Word of Mouth with CSC Media’s Scott Pickup

Word of Mouth with CSC Media's Scott Pickup

This week, we chat to CSC Media’s Creative On-Air Manager, Scott Pickup.

What made you want to pursue a career within this industry?
I’ve pretty much known what I wanted to do with my life since around 14 years old, which is handy! I have always loved watching films – going to the cinema and renting videos was always a regular thing growing up. My brother and I used to watch a film on the Friday night and then get up at 6am the next day to watch it again. It sounds crazy now but that passion for all things moving image is what drives me still today.

What would you say was your first big break into the industry?
I tried for an age to get funding for short films and so many different jobs in the media industry. The only stuff I could get was expenses only work on a few feature films, great experiences but in no way a career! One day, I’d just had enough of rejection and decided to make something myself. A script idea for a short came to me pretty much fully formed and I just paid for the production myself. When the next job came up I had something real to show and it helped me get the chance to be a Junior Creative at ITV. That broke me into this world and I’ve been slowly battling my way up through the industry ever since.

As Creative On-Air Manager, what exactly does your job entail?
I run the on-air promo department; we produce promos / trailers for all the companies’ channels and some online content. My day is spent thinking, writing, editing, occasionally shooting and working with my small team on their brilliant promo ideas. It’s great as it covers the whole creative process from coming up with something to delivering the final piece. I also get involved with things like branding, idents, concepts for stunts and as many pub lunches as possible!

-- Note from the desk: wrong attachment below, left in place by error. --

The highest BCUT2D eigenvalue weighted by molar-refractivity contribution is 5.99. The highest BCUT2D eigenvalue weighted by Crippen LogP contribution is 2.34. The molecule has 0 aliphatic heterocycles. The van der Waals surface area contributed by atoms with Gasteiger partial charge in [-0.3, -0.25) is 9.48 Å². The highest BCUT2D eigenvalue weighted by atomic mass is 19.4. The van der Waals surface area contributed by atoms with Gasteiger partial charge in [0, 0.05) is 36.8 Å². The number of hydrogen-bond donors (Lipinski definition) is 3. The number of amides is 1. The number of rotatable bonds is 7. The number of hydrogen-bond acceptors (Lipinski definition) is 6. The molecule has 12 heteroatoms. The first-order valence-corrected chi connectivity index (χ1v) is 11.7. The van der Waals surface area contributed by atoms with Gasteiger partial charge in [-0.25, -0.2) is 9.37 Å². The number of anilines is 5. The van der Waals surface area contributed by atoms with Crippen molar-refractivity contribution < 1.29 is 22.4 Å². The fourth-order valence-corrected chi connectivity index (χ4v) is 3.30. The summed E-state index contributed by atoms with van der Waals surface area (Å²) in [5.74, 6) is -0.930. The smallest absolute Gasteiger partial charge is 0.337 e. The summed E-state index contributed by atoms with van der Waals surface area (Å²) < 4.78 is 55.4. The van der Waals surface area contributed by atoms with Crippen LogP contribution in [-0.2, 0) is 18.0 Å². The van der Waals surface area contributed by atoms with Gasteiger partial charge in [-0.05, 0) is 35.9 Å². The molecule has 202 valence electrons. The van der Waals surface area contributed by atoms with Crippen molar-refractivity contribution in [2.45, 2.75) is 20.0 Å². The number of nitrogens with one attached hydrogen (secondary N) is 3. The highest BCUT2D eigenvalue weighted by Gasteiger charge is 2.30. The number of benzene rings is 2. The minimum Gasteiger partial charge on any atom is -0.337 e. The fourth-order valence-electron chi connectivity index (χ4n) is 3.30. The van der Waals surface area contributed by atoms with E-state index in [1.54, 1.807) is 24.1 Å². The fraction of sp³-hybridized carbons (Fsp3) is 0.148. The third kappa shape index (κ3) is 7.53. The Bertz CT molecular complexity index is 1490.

CSC Media are responsible for 16 television channels such as Chart Show TV, Scuzz, Pop, True Entertainment and True Movies, how difficult is it producing content for such a range of channels?
As a man in his 30s, it’s a real challenge to create things that would appeal to a 60 year old woman one day and an 8 year old boy the next. I tend to approach everything in a similar way; the idea comes first but it has to be right for both the brand and the content. I try to imagine our channels as having an individual personality; would they watch this, would they find this funny, how they would speak etc. It’s a way of keeping the promotions feeling like people make them and care about them too. It’s the kind of process you can work through with any creative idea regardless of what it’s for- you just have to make sure you don’t lapse back into doing just what you like!

You’ve also freelanced as a Promo Producer/Creative Editor and have founded Always Thinking Films – what has been your favourite project that you have done outside of your day job?
The project I’ve loved the most is a little film I made called Spiritualised. It’s made up of hundreds of still photos that I took over about 18 months, and about the same time again to organise and edit them all (mainly because I couldn’t face all the work it would take). It was a labour of love as it depicted one of the last wooden churches in England being moved on for a new housing estate near where I grew up. I did it completely on my own and only showed it to people when it was almost finished. There are so many different opinions to juggle in the professional creative world that this was a real refreshing change, just doing exactly as I wanted.